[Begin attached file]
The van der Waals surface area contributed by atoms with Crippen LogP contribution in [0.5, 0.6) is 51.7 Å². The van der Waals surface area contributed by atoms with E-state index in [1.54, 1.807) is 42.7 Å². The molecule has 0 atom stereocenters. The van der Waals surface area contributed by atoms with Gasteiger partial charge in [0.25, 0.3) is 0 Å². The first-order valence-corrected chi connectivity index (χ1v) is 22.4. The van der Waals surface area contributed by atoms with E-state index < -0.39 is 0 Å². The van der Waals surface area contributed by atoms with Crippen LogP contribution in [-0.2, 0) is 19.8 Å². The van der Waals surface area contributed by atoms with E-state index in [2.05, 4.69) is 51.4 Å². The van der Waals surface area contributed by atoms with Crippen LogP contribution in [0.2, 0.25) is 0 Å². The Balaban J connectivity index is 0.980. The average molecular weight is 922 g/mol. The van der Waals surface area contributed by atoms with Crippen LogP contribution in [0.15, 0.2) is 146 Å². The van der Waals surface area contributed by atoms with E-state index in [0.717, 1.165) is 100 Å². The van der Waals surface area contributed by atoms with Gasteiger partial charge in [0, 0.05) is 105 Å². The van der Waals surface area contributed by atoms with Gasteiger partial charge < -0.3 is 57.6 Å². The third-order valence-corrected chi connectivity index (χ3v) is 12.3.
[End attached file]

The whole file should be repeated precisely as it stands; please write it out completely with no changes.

The van der Waals surface area contributed by atoms with Crippen LogP contribution in [0.5, 0.6) is 51.7 Å². The van der Waals surface area contributed by atoms with E-state index in [1.54, 1.807) is 42.7 Å². The molecule has 0 atom stereocenters. The van der Waals surface area contributed by atoms with Gasteiger partial charge in [0.25, 0.3) is 0 Å². The first-order valence-corrected chi connectivity index (χ1v) is 22.4. The van der Waals surface area contributed by atoms with E-state index < -0.39 is 0 Å². The van der Waals surface area contributed by atoms with Crippen LogP contribution in [-0.2, 0) is 19.8 Å². The van der Waals surface area contributed by atoms with E-state index in [2.05, 4.69) is 51.4 Å². The van der Waals surface area contributed by atoms with Crippen LogP contribution in [0.2, 0.25) is 0 Å². The Balaban J connectivity index is 0.980. The average molecular weight is 922 g/mol. The van der Waals surface area contributed by atoms with Crippen LogP contribution in [0.15, 0.2) is 146 Å². The van der Waals surface area contributed by atoms with E-state index in [0.717, 1.165) is 100 Å². The van der Waals surface area contributed by atoms with Gasteiger partial charge in [0, 0.05) is 105 Å². The van der Waals surface area contributed by atoms with Gasteiger partial charge < -0.3 is 57.6 Å². The third-order valence-corrected chi connectivity index (χ3v) is 12.3.